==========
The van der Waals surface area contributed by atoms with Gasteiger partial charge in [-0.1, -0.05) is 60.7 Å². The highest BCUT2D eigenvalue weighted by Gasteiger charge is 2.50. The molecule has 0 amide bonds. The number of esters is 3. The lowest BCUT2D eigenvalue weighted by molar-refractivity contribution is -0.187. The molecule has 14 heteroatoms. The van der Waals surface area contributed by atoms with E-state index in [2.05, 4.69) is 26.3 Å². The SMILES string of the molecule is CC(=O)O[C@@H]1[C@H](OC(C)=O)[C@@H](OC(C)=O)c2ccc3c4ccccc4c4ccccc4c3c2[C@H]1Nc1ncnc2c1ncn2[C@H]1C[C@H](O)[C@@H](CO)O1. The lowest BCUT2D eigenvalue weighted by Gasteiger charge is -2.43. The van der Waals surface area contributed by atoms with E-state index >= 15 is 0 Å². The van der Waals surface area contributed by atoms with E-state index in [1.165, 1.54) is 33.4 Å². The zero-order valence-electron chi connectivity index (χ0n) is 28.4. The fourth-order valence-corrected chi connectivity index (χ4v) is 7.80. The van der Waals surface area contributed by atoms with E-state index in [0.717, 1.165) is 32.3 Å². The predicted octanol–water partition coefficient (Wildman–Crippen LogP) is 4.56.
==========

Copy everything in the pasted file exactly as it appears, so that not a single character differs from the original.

The van der Waals surface area contributed by atoms with Gasteiger partial charge in [-0.1, -0.05) is 60.7 Å². The highest BCUT2D eigenvalue weighted by Gasteiger charge is 2.50. The molecule has 0 amide bonds. The number of esters is 3. The lowest BCUT2D eigenvalue weighted by molar-refractivity contribution is -0.187. The molecule has 14 heteroatoms. The van der Waals surface area contributed by atoms with E-state index in [2.05, 4.69) is 26.3 Å². The SMILES string of the molecule is CC(=O)O[C@@H]1[C@H](OC(C)=O)[C@@H](OC(C)=O)c2ccc3c4ccccc4c4ccccc4c3c2[C@H]1Nc1ncnc2c1ncn2[C@H]1C[C@H](O)[C@@H](CO)O1. The lowest BCUT2D eigenvalue weighted by Gasteiger charge is -2.43. The van der Waals surface area contributed by atoms with E-state index >= 15 is 0 Å². The van der Waals surface area contributed by atoms with E-state index in [1.165, 1.54) is 33.4 Å². The zero-order valence-electron chi connectivity index (χ0n) is 28.4. The fourth-order valence-corrected chi connectivity index (χ4v) is 7.80. The van der Waals surface area contributed by atoms with E-state index in [0.717, 1.165) is 32.3 Å². The predicted octanol–water partition coefficient (Wildman–Crippen LogP) is 4.56.